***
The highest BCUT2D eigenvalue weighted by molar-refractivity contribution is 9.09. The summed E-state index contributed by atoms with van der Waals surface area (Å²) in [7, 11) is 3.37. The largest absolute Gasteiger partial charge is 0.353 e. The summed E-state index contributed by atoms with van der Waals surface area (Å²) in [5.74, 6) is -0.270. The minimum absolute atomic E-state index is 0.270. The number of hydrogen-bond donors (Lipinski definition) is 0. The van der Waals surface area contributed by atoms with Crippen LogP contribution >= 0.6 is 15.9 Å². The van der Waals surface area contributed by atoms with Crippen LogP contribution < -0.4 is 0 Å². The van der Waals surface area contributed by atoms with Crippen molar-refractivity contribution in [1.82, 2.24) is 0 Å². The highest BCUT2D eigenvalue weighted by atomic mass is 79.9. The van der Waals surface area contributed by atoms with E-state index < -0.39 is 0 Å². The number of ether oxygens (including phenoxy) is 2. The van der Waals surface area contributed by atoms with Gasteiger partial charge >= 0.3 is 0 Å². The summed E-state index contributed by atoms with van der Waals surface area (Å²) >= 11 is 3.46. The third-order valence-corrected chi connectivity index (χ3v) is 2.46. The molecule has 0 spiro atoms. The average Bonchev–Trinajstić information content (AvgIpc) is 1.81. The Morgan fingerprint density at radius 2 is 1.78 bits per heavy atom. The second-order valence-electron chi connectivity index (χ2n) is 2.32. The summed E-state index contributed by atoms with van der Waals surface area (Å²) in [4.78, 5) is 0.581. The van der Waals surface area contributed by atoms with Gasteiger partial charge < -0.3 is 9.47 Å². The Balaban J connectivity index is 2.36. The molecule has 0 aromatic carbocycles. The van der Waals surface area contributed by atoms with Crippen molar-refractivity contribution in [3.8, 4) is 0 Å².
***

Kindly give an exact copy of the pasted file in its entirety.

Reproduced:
The highest BCUT2D eigenvalue weighted by molar-refractivity contribution is 9.09. The summed E-state index contributed by atoms with van der Waals surface area (Å²) in [7, 11) is 3.37. The largest absolute Gasteiger partial charge is 0.353 e. The summed E-state index contributed by atoms with van der Waals surface area (Å²) in [5.74, 6) is -0.270. The minimum absolute atomic E-state index is 0.270. The number of hydrogen-bond donors (Lipinski definition) is 0. The van der Waals surface area contributed by atoms with Crippen LogP contribution >= 0.6 is 15.9 Å². The van der Waals surface area contributed by atoms with Crippen LogP contribution < -0.4 is 0 Å². The van der Waals surface area contributed by atoms with Crippen molar-refractivity contribution in [1.82, 2.24) is 0 Å². The highest BCUT2D eigenvalue weighted by atomic mass is 79.9. The van der Waals surface area contributed by atoms with E-state index < -0.39 is 0 Å². The number of ether oxygens (including phenoxy) is 2. The van der Waals surface area contributed by atoms with Gasteiger partial charge >= 0.3 is 0 Å². The summed E-state index contributed by atoms with van der Waals surface area (Å²) >= 11 is 3.46. The third-order valence-corrected chi connectivity index (χ3v) is 2.46. The molecule has 0 spiro atoms. The average Bonchev–Trinajstić information content (AvgIpc) is 1.81. The Morgan fingerprint density at radius 2 is 1.78 bits per heavy atom. The second-order valence-electron chi connectivity index (χ2n) is 2.32. The summed E-state index contributed by atoms with van der Waals surface area (Å²) in [4.78, 5) is 0.581. The van der Waals surface area contributed by atoms with Gasteiger partial charge < -0.3 is 9.47 Å². The Balaban J connectivity index is 2.36. The molecule has 0 aromatic carbocycles. The van der Waals surface area contributed by atoms with Crippen molar-refractivity contribution in [3.8, 4) is 0 Å².